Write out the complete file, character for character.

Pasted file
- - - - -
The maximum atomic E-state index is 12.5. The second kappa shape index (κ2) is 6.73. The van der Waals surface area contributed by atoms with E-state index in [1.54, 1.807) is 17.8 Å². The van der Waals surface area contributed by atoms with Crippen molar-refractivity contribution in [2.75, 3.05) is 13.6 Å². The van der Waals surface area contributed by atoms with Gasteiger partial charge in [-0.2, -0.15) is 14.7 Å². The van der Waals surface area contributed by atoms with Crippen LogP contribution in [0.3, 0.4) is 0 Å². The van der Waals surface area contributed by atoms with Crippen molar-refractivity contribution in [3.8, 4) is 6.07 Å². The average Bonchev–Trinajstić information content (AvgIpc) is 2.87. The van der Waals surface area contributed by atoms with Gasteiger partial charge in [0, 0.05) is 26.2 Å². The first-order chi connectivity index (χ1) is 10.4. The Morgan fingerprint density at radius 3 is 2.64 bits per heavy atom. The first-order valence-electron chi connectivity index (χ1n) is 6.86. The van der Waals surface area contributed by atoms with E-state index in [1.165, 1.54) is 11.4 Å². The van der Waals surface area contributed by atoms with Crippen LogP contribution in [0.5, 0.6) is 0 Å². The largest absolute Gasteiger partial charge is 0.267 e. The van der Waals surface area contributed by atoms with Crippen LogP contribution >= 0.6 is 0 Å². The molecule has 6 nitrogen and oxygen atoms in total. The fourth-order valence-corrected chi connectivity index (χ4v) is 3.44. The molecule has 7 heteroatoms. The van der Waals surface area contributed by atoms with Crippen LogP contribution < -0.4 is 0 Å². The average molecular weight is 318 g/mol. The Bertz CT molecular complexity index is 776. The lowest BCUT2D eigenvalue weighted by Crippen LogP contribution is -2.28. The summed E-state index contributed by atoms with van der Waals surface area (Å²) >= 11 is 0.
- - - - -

The maximum atomic E-state index is 12.5. The second kappa shape index (κ2) is 6.73. The van der Waals surface area contributed by atoms with E-state index in [1.54, 1.807) is 17.8 Å². The van der Waals surface area contributed by atoms with Crippen molar-refractivity contribution in [2.75, 3.05) is 13.6 Å². The van der Waals surface area contributed by atoms with Gasteiger partial charge in [-0.2, -0.15) is 14.7 Å². The van der Waals surface area contributed by atoms with Crippen LogP contribution in [0.3, 0.4) is 0 Å². The van der Waals surface area contributed by atoms with Crippen molar-refractivity contribution in [3.8, 4) is 6.07 Å². The average Bonchev–Trinajstić information content (AvgIpc) is 2.87. The van der Waals surface area contributed by atoms with Gasteiger partial charge in [0, 0.05) is 26.2 Å². The first-order chi connectivity index (χ1) is 10.4. The Morgan fingerprint density at radius 3 is 2.64 bits per heavy atom. The first-order valence-electron chi connectivity index (χ1n) is 6.86. The van der Waals surface area contributed by atoms with E-state index in [1.165, 1.54) is 11.4 Å². The van der Waals surface area contributed by atoms with Crippen LogP contribution in [0.5, 0.6) is 0 Å². The largest absolute Gasteiger partial charge is 0.267 e. The van der Waals surface area contributed by atoms with Crippen LogP contribution >= 0.6 is 0 Å². The molecule has 6 nitrogen and oxygen atoms in total. The fourth-order valence-corrected chi connectivity index (χ4v) is 3.44. The molecule has 7 heteroatoms. The van der Waals surface area contributed by atoms with Crippen LogP contribution < -0.4 is 0 Å². The average molecular weight is 318 g/mol. The Bertz CT molecular complexity index is 776. The lowest BCUT2D eigenvalue weighted by Crippen LogP contribution is -2.28. The summed E-state index contributed by atoms with van der Waals surface area (Å²) >= 11 is 0.